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White House Directs Big Tech Executives To Protect The Public From AI Hazards

White House Directs Big Tech Executives To Protect The Public From AI Hazards
Executives from top US tech companies were summoned recently to the White House and told they must safeguard the public from the hazards of artificial intelligence (AI). Google CEO Sundar Pichai, Microsoft CEO Satya Nadella, and OpenAI CEO Sam Altmann were informed they had a "moral" obligation to protect society.
The White House has stated that it may further regulate the sector. Recently released AI products, such as ChatGPT and Bard, have piqued the public's interest. They let ordinary users to interact with "generative AI," which can summarise information from many sources in seconds, debug computer code, compose presentations, and even poetry that seem plausible enough to be human-generated.
Their implementation has spurred new debate about the role of AI in society by providing a practical representation of the new technology's potential risks and rewards.
On Thursday, technology CEOs gathered at the White House were told it was up to them to "ensure the safety and security of their products" and were warned that the government was open to new rules and legislation addressing artificial intelligence.
According to Sam Altman, CEO of OpenAI, the company powering ChatGPT, CEOs are "surprisingly on the same page on what needs to happen" in terms of legislation.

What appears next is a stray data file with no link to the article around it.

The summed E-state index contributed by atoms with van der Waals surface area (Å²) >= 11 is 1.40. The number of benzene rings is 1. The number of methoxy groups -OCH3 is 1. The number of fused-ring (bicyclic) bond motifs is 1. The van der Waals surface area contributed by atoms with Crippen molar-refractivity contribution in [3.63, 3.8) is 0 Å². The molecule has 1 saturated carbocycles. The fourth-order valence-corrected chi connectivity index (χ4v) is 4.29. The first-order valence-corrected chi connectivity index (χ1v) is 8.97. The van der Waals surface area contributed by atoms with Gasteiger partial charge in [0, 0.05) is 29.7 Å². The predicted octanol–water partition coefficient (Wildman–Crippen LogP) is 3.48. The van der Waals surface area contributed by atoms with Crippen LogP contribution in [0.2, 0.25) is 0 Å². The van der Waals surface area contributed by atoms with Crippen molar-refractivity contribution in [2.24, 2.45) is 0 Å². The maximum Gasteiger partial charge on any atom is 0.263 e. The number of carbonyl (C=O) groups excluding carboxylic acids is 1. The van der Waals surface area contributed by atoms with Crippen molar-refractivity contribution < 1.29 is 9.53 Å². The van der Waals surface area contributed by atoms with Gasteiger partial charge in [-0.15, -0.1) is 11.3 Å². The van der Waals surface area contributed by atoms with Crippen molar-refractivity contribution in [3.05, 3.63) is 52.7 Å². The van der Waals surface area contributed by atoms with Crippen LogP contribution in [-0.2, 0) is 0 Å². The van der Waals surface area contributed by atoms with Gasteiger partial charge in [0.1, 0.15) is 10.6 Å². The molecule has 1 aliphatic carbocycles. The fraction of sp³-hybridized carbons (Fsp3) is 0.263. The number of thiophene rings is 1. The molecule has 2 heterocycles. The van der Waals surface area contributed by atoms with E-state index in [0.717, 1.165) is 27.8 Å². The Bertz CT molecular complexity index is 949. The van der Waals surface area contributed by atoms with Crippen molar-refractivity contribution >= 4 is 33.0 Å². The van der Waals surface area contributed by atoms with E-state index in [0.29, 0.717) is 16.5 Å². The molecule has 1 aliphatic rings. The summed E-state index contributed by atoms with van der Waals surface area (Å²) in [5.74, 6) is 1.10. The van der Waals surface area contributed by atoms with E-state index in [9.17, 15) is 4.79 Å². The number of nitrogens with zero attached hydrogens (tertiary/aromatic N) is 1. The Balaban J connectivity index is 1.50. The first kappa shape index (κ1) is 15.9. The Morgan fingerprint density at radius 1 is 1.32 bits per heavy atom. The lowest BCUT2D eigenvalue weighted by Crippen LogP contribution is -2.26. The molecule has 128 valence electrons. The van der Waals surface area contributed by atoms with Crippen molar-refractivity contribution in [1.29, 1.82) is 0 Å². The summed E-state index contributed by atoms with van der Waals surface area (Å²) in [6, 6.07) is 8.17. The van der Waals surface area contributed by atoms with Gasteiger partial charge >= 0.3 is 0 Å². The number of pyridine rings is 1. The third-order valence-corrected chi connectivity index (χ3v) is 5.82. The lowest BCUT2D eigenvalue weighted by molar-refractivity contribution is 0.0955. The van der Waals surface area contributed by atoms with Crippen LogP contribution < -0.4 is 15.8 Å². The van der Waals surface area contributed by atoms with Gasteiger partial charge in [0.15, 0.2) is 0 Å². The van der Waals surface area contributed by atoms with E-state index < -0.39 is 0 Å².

Following the meeting, US Vice President Kamala Harris stated in a statement that the new technology may jeopardise safety, privacy, and civil rights, but it also had the ability to improve people's lives.
She stated that the commercial sector has "an ethical, moral, and legal responsibility to ensure the safety and security of their products."
The White House announced a $140 million National Science Foundation commitment to establish seven new AI research institutions.
Both lawmakers and tech experts have been calling for the huge development in emerging AI to be more regulated. Geoffrey Hinton, the "godfather" of AI, resigned from Google earlier this week, stating he now regrets his work.
He described some of the threats of AI chatbots as "quite frightening."
A letter signed by Elon Musk and Apple co-founder Steve Wozniak in March asked for a halt to the technology's rollout. Lina Khan, the head of the Federal Trade Commission (FTC), detailed her thoughts on how and why AI should be controlled on Wednesday.
There are concerns that AI will swiftly replace people's occupations, as well as that chatbots like ChatGPT and Bard will be unreliable and spread misinformation. There are also fears that generative AI could violate intellectual property laws. AI voice cloning could amplify fraud. AI-generated videos have the potential to spread fake news.
However, proponents such as Bill Gates have argued that a "pause" in AI would not "solve the challenges" that lie ahead. According to Gates, it is preferable to concentrate on how to best apply AI breakthroughs.
Others say there is a risk of over-regulation, which would offer Chinese IT businesses a strategic advantage.

Christopher J. Mitchell

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